One of the First Post War Japanese Works
Critical of the Military
Hirabayashi Taiko (1905 to 1972, Japan) decided she wanted to be a writer at age 12. In 1946 she won the first post WWII award for best literary achievement by a woman. The in English biographical data on her is not real informative. She won several high prestige literary awards and was interested in Japan yakuza. Based on checking Amazon and Goodreads, it appears this story maybe the only one of her works that has been translated into English-the translator is Noriko Lippit. If true this is a terrible shame as "Blind Chinese Soldiers" presents a very powerful indictment of the horror and absurdities of war.
I read seven Japanese short stories today from the great collection The Oxford Book of Japanese Short Stories edited by Thomas Goossen. I was debating whether to post on them in groups or one by one. In the case of "Blind Chinese Soldiers" I decided to post on it individually because it presents a such stunning image and because there is very little on this author to be found in English on Google. (I am sorry to say it cannot, as far as I can tell, be read online)
The story is set in a Tokyo railroad station. The day is March 9, 1945, the day after a giant bombing raid on Tokyo. The narrator describes himself as an intellectual turned farmer. He (could be a woman also) notices that as a train pulls up to the station there are about 100 police on the train dock all carrying police batons. Men in a orderly line in uniforms of the kind that Chinese soldiers drafted into the Japanese Army in Manchuria wore. There are about 500 of the soldiers and all are blind. Most are crying. The Japanese military escorts treat them cruelly, hitting them with their sticks and telling them to hurry up. People in Tokyo by 1945 were hardened to the horrors of war and nobody spoke up against the war but this shocks the people in the train station. They ask the commander of the Japanese what happened to these men. He says "Who knows" maybe they were hurt in an explosion or maybe in a gas war experiment. Nobody wants to say to much but everyone is horrified and feels the humanity of these men their government has used in the worse way. After the war is over in a few months when the narrator is back in the station, he asks the station master what happened to the blind Chinese soldiers. Nobody, of course, knows.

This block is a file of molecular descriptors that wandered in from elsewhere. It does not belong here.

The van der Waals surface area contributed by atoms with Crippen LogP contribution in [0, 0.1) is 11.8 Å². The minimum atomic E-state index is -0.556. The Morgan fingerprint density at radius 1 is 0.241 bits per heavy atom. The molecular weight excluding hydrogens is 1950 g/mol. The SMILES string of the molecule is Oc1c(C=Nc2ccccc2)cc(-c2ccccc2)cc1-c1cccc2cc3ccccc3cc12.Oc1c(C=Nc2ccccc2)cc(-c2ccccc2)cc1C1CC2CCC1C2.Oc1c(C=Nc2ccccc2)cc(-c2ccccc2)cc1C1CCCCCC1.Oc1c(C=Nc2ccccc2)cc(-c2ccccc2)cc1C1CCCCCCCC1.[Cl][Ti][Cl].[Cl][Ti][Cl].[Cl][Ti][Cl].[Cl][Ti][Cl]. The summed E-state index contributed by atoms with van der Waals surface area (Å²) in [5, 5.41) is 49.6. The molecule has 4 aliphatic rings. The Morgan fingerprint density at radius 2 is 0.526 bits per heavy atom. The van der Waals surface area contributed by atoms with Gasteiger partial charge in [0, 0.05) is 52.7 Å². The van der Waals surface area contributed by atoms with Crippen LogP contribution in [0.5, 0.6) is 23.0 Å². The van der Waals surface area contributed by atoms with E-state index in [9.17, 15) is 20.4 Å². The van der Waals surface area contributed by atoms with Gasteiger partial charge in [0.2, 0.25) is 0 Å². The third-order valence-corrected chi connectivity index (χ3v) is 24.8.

I guess this maybe my only experience with Hirabayashi Taiko. I am very glad I was at least able to read this great short story.
This is a book I want at some point, if only for this story, although I imagine It's full of gems. thanks for the introduction.
Parrish Lantern-this is a wonderful collection of short stories, beautifully produced and edited-thanks as always for your visits and comments
The trouble with literature in translation is just this, so often I'm tantalized by a short story or a single novel only to find that's the only thing currently available in English in America. But I still seek literature in translation out anyway.
Sounds interesting. I believe Japanese does have a distinction in spoken language between men and women, English doesn't.
C. B. James-what you say is so true-thanks as always for your comments and visits
Man of la Book-a very interesting observations-thanks very much for your comments and visits
Thanks for posting on this story Mel, recently I read Taiko Hirabayashi's short story Kishi Mojin/The Goddess of Children and really enjoyed it, an intriguing mixture of folklore and social observation, I think I've got this story in a different anthology so I will give it a read soon.
Your posts always remind me of how many great authors there are that I've never heard about
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